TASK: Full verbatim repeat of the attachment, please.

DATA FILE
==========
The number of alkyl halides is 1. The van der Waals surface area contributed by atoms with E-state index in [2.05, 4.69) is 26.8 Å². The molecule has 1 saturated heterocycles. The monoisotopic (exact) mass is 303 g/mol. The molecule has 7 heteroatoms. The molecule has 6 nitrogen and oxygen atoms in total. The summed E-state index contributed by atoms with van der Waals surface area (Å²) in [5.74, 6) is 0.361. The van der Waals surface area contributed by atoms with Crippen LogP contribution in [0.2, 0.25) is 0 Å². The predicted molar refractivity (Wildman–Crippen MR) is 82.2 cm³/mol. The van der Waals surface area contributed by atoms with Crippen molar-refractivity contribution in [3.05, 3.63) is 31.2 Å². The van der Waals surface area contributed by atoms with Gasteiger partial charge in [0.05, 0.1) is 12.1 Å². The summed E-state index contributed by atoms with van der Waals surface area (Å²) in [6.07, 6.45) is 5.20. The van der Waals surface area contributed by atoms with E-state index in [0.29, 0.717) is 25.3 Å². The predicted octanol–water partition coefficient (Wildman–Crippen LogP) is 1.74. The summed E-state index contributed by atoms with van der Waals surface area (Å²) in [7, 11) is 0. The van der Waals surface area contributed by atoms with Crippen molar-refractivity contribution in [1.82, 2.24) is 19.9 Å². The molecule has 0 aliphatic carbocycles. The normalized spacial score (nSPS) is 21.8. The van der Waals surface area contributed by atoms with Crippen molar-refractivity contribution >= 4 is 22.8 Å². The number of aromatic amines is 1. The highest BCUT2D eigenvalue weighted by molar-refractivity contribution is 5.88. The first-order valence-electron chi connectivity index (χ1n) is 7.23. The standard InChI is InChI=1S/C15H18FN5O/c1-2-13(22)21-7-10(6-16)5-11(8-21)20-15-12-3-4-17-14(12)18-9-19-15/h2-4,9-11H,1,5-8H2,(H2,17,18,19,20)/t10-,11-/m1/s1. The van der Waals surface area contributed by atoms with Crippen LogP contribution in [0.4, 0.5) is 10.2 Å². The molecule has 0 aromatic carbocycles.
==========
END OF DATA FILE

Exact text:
The number of alkyl halides is 1. The van der Waals surface area contributed by atoms with E-state index in [2.05, 4.69) is 26.8 Å². The molecule has 1 saturated heterocycles. The monoisotopic (exact) mass is 303 g/mol. The molecule has 7 heteroatoms. The molecule has 6 nitrogen and oxygen atoms in total. The summed E-state index contributed by atoms with van der Waals surface area (Å²) in [5.74, 6) is 0.361. The van der Waals surface area contributed by atoms with Crippen LogP contribution in [0.2, 0.25) is 0 Å². The predicted molar refractivity (Wildman–Crippen MR) is 82.2 cm³/mol. The van der Waals surface area contributed by atoms with Crippen molar-refractivity contribution in [3.05, 3.63) is 31.2 Å². The van der Waals surface area contributed by atoms with Gasteiger partial charge in [0.05, 0.1) is 12.1 Å². The summed E-state index contributed by atoms with van der Waals surface area (Å²) in [6.07, 6.45) is 5.20. The van der Waals surface area contributed by atoms with E-state index in [0.29, 0.717) is 25.3 Å². The predicted octanol–water partition coefficient (Wildman–Crippen LogP) is 1.74. The summed E-state index contributed by atoms with van der Waals surface area (Å²) in [7, 11) is 0. The van der Waals surface area contributed by atoms with Crippen molar-refractivity contribution in [1.82, 2.24) is 19.9 Å². The molecule has 0 aliphatic carbocycles. The normalized spacial score (nSPS) is 21.8. The van der Waals surface area contributed by atoms with Crippen molar-refractivity contribution >= 4 is 22.8 Å². The number of aromatic amines is 1. The highest BCUT2D eigenvalue weighted by molar-refractivity contribution is 5.88. The first-order valence-electron chi connectivity index (χ1n) is 7.23. The standard InChI is InChI=1S/C15H18FN5O/c1-2-13(22)21-7-10(6-16)5-11(8-21)20-15-12-3-4-17-14(12)18-9-19-15/h2-4,9-11H,1,5-8H2,(H2,17,18,19,20)/t10-,11-/m1/s1. The van der Waals surface area contributed by atoms with Crippen LogP contribution in [0.4, 0.5) is 10.2 Å². The molecule has 0 aromatic carbocycles.